Anyone who has amassed a large collection of RPG or tabletop miniatures has spent some time looking at Battle Foam, Feldherr and other carrying cases.
When you’ve logged hours and days collecting minis and/or painting them, you want to protect your investment.
The aforementioned manufacturers are pretty great, but you also can save a lot of money by making your own case. It’s really easy, really inexpensive and you can customize the case any way you want.
For my burgeoning Infinity collection, I wanted a small case for about 15-20 models. So I made my own.
This was a really inexpensive project and it was really, really easy to do.
With an hour and a little more than $10 (no joke), I had a pretty awesome custom case.
It’s pretty dang secure, too. My son knocked the case on the floor from the kitchen table, and my minis stayed intact. Hooray!
- Plastic jewelry case: These are available at craft stores for a few dollars. I got mine at Michael’s for $2.99.
- Soft foam: Available at most fabric stores. I found a pack of four sheets for $5 at Walmart. Mine was 1 inch thick. You’ll need something thick enough to fill most of the depth in the pockets of your case.
- Primer spray paint. Any color you want. About $3 to $4 per can.
- Hot glue gun
(Note: I spent about $11 to make one case, but there was a ton of foam and paint left over. I could make a bunch more cases and only spend another $2.99 on a new jewelry case for each one.)
1. Sand it.
My jewelry case was a glossy, clear plastic. To get the primer to adhere better, I took a fine grit sandpaper to the outside and roughed it up a little bit.
Basically, take the sandpaper and rub it all around the outside of the jewelry case.
2. Paint her up.
Follow the instructions on the spray paint can. (I used matte black primer.)
I opened the case and laid it on some some newspaper spread on my driveway. Then I sprayed the primer in even streaks until the case outside was covered.
I let the paint dry and checked it out. I missed a couple spots, so I put it back down and sprayed again.
I placed it flat with the outside of the case facing up so the inside wouldn’t get painted. If you want your whole case colored, you can spray the inside, too. (In that case, I recommend going over the inside with sandpaper, too.)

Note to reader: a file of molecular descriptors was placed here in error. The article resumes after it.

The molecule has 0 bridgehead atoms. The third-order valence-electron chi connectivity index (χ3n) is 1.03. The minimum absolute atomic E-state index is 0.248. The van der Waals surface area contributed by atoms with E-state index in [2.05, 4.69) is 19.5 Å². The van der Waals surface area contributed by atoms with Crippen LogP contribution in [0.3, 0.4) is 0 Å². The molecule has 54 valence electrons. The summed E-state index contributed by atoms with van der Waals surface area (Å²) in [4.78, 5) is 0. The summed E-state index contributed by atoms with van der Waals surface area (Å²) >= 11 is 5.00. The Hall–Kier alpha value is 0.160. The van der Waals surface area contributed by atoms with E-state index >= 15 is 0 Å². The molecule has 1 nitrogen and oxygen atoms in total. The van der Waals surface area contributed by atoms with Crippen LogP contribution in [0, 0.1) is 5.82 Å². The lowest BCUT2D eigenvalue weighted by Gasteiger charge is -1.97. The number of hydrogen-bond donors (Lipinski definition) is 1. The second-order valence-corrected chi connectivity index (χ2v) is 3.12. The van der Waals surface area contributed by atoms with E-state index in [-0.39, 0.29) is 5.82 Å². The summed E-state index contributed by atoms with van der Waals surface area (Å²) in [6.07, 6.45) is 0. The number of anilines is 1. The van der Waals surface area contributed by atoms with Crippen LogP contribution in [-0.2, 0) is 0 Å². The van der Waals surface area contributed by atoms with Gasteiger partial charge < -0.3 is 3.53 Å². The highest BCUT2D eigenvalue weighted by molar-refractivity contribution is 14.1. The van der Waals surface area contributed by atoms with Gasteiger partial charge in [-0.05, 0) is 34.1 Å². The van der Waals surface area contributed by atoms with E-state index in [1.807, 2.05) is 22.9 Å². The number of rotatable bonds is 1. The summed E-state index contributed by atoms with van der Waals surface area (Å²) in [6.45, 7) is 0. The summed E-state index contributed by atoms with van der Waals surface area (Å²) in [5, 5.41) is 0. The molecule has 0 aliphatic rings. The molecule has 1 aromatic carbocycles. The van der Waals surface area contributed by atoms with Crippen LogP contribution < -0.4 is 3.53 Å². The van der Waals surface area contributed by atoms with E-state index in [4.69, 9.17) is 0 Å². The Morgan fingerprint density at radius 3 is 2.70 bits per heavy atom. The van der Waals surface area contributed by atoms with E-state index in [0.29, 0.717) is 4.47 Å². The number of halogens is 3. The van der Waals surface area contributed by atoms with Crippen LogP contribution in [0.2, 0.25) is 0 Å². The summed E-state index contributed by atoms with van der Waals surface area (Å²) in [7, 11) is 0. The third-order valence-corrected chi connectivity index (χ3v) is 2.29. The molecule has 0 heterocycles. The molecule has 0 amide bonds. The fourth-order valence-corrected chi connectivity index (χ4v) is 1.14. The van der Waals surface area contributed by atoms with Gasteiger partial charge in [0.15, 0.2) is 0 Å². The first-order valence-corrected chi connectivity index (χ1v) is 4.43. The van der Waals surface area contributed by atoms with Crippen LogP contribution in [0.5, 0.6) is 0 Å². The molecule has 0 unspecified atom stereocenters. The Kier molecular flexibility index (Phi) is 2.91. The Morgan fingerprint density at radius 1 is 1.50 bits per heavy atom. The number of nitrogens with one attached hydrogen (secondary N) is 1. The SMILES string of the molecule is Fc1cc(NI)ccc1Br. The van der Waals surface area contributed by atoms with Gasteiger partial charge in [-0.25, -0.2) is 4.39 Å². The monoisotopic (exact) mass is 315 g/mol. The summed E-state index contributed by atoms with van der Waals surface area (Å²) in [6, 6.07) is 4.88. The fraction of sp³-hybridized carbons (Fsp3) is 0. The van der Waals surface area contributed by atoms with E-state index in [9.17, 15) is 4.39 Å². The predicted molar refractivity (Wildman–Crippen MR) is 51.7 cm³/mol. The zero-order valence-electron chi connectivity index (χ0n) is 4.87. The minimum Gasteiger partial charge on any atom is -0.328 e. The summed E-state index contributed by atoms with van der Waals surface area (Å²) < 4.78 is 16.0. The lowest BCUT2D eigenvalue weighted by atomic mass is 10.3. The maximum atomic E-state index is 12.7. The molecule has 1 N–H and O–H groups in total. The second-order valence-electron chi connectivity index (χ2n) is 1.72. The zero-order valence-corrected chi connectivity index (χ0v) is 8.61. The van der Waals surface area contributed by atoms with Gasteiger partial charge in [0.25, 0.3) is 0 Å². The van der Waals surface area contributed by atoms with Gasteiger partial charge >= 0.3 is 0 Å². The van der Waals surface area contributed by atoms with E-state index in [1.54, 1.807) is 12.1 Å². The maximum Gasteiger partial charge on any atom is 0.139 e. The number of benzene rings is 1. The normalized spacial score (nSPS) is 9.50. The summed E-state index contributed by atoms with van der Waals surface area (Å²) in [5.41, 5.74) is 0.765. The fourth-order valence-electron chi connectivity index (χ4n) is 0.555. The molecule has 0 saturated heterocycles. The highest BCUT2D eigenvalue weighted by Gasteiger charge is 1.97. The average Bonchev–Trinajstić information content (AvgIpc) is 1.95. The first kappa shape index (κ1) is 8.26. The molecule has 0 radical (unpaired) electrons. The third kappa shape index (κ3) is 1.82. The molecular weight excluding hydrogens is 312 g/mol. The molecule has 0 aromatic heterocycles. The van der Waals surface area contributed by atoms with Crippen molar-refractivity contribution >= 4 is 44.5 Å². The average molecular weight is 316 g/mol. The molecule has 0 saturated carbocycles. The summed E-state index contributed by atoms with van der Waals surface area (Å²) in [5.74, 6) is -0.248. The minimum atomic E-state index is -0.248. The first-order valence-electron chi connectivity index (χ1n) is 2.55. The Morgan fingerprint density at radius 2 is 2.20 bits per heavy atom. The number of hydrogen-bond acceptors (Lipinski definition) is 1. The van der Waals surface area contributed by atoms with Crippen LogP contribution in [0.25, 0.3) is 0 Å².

3. Cut the foam.
After the paint was dry, I brought the case back inside.
The inside of my case is divided into several rectangular slots, so I measured them out. Using a ruler, I drew lines on the soft foam and cut out little foam rectangles with craft scissors.
4. Heat up that glue gun.
Dab a bit of glue in a pocket inside the case. Put in a piece of foam and press down to make sure the foam sticks.
Repeat until all the holes are filled.
5. Top it off.
Depending on what kind of foam you get, this can be the trickiest step.
The top of the case also needs some foam, but it has to be thin enough to let the case close.
The only foam I could find was perfect to place in the pockets but too thick to close the case. I had to cut the thickness in half, so I made cut after cut after cut down a center line until I had two sheets that were ½-inch thick. It took a few minutes, but it worked great.
You can avoid all the cutting on this step if you buy two sets of foam: One thick for the pockets and one thin for the top.
Measure out your thin foam to fit the top of the case. Cut that out and hot glue it to the inside top of the case.
Optional steps: Your foam case is done now, but you can do a few more things to make it even better.
6. Customize it.
With a simple stencil, you can put about anything you want on the case: Your name, an image, a logo, etc. You just need a second color of spray paint and a stencil.
My case is meant for my Infinity minis, so I found and printed out the Infinity logo. (Printing on cardstock would work best, but I used regular paper and it was fine.)
Using an Xacto knife, I cut the letters out of the sheet. Then I used masking tape to attach my new stencil onto the top of the case.
I used more tape and newspaper to mask off the rest of the case.
I picked a grey primer that would offset the black paint on the case. Same as before, I sprayed in nice even strokes until the stencil was filled in. I made sure everything looked good and then peeled off the stencil.
7. Seal it.
I spray all of my minis with Testor’s dullcote clear coat to make sure they don’t chip.
Even though the case is unlikely to chip or wear too much, I gave it a good coat of the dullcote as well.
8. All done. Put your minis in the case and enjoy how secure they are.